Intel Announces Horse Ridge Establishing Its Place In Quantum Computing
The News: Intel Labs today unveiled what is believed to be a first-of-its-kind cryogenic control chip — code-named “Horse Ridge” — that will speed up development of full-stack quantum computing systems. Horse Ridge will enable control of multiple quantum bits (qubits) and set a clear path toward scaling larger systems — a major milestone on the path to quantum practicality. Developed together with Intel’s research collaborators at QuTech, a partnership between TU Delft and TNO (Netherlands Organization for Applied Scientific Research), Horse Ridge is fabricated using Intel’s 22nm FinFET Low Power (22FFL) technology. In-house fabrication of these control chips at Intel will dramatically accelerate the company’s ability to design, test and optimize a commercially viable quantum computer. Read more about Horse Ridge on the Intel News Release.
Analyst Take: Quantum computing has stolen a lot of headlines over the past few months and while the practical use of these machines is still in their early days, the critical market positioning of entrants in the space is happening right now and will continue to happen in a big way. With companies like IBM, Google, Honeywell, Microsoft and Amazon all making claims in Quantum, it isn’t at all surprising to see one of the world’s most important semiconductor company’s, Intel, also driving a flag into the ground.
The announcement itself came from Intel Labs, which is part of the company’s innovation center, and “Horse Ridge” isn’t itself a Quantum Computer, but rather a control chip that will enable Quantum Computers based upon superconducting technology to control multiple qubits, which is one of the keys to making quantum computing usable. It’s important to note that “Horse Ridge” is based upon superconducting, which is one of the two major Quantum platforms, the other being Ion Trapping. At this point superconducting systems like those of IBM and Google have demonstrated what is being touted as Quantum Supremacy (A somewhat paradoxical premise of being able to demonstrate a quantum computer performing a task that would be nearly impossible for a classical computer), but what this does mean is that we are getting closer to being able to demonstrate market value for quantum computing and while the final platform, software and delivery models are all early days, the entrance of many of the world’s leading traditional compute companies into the space shows a keen awareness to its importance.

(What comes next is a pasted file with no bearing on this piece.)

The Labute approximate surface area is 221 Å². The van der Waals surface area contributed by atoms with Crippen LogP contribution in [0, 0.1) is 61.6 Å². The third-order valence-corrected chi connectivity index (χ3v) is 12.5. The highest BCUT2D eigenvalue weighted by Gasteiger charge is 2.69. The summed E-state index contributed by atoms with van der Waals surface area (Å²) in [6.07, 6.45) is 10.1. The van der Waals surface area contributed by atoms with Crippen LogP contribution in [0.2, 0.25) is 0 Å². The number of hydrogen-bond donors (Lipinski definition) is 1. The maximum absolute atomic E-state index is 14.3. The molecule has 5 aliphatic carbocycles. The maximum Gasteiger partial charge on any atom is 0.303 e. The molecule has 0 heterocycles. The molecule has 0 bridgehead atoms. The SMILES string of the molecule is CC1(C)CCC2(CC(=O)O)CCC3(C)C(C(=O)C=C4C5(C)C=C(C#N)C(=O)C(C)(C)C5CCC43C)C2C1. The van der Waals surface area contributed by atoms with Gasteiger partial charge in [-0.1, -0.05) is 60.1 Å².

Horse Ridge: A Quick Technical Overview
While there are a number of technical details that are involved in a launch like this, so I’ll share some key points from Intel here. In short, with superconducting quantum systems, there are strict temperature requirements in order to control the qubits. The Horse Ridge SoC is designed to simplify the interaction between the temperature control and the Quantum Computer. This stuff is complex, but hopefully this bit makes some sense.
More About Horse Ridge: Horse Ridge is a highly integrated, mixed-signal SoC that brings the qubit controls into the quantum refrigerator — as close as possible to the qubits themselves. It effectively reduces the complexity of quantum control engineering from hundreds of cables running into and out of a refrigerator to a single, unified package operating near the quantum device.
Designed to act as a radio frequency (RF) processor to control the qubits operating in the refrigerator, Horse Ridge is programmed with instructions that correspond to basic qubit operations. It translates those instructions into electromagnetic microwave pulses that can manipulate the state of the qubits.
Named for one of the coldest regions in Oregon, the Horse Ridge control chip was designed to operate at cryogenic temperatures — approximately 4 Kelvin. To put this in context, 4 Kelvin is only warmer than absolute zero — a temperature so cold that atoms nearly stop moving.
I said it above and I’ll say it again. These are very early days for Quantum. Intel, via this announcement has served itself and its investors well by expanding its presence in a market of growing importance. The company is realizing the need to play beyond traditional compute and this has been visible in its data-centric strategy that has highlighted areas like memory, AI, IoT, Network, 5G and now Quantum.
Futurum Research provides industry research and analysis. These columns are for educational purposes only and should not be considered in any way investment advice.
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Image Credit: Intel
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